Parking-space enforcer in Florida 'stand your ground' case sentenced to 20 years in prison
The Florida man who fatally shot Markeis McGlockton during a dispute over a handicapped parking spot was found guilty of manslaughter. USA TODAY
A white man who claimed self-defense under Florida’s “stand your ground’’ law after killing an unarmed black man over a parking dispute was sentenced Thursday to 20 years in prison.
A jury had found Michael Drejka guilty of manslaughter in August for the shooting death of 28-year-old Markeis McGlockton outside a convenience store in Clearwater, Florida. Circuit Judge Joseph Bulone referred to the convicted killer as a “wanna-be’’ law enforcement officer and a self-appointed “handicapped parking-space monitor.’’
Drejka, 49, had engaged in an argument with McGlockton’s girlfriend, Britany Jacobs, in July 2018 over parking in a spot for handicapped people without the proper permit. She had stayed in the car with the couple’s younger children while McGlockton went in the store with their 5-year-old son.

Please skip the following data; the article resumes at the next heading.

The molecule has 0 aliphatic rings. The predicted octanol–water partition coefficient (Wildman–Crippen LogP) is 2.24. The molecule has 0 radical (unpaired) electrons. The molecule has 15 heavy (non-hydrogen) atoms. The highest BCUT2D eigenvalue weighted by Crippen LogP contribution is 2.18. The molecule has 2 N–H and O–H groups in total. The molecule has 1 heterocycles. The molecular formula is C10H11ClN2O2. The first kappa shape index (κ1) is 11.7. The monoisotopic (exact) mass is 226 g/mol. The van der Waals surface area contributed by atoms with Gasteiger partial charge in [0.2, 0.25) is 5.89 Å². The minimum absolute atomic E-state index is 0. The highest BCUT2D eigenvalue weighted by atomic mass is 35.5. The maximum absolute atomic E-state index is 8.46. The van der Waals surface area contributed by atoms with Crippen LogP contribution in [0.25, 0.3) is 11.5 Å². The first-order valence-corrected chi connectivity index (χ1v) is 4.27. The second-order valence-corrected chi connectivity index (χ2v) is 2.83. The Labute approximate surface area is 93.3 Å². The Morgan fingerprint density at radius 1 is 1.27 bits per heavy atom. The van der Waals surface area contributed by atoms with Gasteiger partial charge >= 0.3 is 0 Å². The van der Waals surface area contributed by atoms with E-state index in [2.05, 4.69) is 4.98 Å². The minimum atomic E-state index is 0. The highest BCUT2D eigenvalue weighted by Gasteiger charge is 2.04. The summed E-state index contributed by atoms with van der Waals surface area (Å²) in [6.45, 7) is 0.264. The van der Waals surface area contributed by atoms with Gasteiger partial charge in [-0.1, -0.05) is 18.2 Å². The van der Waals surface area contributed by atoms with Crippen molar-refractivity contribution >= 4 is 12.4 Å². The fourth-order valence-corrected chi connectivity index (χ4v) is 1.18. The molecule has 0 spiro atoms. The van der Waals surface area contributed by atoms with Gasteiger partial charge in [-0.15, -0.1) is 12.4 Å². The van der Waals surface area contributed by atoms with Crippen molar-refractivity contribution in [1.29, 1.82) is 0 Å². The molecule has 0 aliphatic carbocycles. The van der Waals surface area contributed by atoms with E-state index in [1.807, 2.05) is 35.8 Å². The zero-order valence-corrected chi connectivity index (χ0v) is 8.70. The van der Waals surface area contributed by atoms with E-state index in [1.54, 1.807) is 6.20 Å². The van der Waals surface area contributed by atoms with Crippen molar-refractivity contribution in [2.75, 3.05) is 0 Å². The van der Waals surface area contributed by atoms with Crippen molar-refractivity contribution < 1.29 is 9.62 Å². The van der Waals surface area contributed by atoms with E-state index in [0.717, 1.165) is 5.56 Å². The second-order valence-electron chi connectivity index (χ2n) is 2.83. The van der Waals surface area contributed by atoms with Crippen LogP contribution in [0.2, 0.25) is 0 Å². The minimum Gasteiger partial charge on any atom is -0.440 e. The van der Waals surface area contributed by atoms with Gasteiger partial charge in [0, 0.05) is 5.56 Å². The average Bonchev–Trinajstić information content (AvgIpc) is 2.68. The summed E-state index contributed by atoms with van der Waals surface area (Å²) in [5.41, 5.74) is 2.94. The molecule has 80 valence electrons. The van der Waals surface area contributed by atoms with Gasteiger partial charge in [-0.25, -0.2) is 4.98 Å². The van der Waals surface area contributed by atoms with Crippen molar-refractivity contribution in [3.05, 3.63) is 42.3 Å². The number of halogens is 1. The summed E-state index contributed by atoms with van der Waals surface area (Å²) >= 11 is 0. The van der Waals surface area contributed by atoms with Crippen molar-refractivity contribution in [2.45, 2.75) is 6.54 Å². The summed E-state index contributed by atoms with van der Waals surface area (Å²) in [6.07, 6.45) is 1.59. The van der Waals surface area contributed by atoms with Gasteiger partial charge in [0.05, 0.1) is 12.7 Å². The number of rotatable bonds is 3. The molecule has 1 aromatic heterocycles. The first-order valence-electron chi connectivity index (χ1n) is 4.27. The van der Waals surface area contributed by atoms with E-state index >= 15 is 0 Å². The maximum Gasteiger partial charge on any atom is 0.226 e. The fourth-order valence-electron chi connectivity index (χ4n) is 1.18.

When another customer alerted McGlockton to the dispute, he came out and pushed Drejka to the ground. Surveillance video shows McGlockton backing up with his arms to his side when Drejka pulls out a gun from a sitting position.
McGlockton was turning toward the front of the store and away from the gunman when he was shot once in the torso, then ran into the store and collapsed in front of his son, Markeis Jr. He was pronounced dead at a hospital.
At the sentencing, Bulone pointed out the irony of Drejka parking illegally next to Jacobs’ car and confronting her about parking improperly.
“He just seems to come out of nowhere, kind of like a superhero, to see that he enforces the handicapped parking spot,” Bulone said.
Jacobs and McGlockton’s parents spoke at an emotional hearing before the sentence was announced, asking for Drejka to get the maximum penalty of 30 years in prison.
“There are no words to fully describe what his loss has done to our family,” Jacobs said. “Our youngest two children will never have memories of their daddy.”
The defense read a letter of support from Drejka’s wife, who said she and other relatives and friends had received threats and decided to stay away from the courtroom.
Pinellas County Sheriff Bob Gualtieri initially declined to arrest Drejka, citing the controversial “stand your ground’’ law, which allows citizens to use deadly force if they fear “imminent death or great bodily harm.’’
Prosecutors eventually charged Drejka, noting in the complaint that he had a similar heated encounter over a handicapped spot with another resident three months before his confrontation with McGlockton.
Contributing: The Associated Press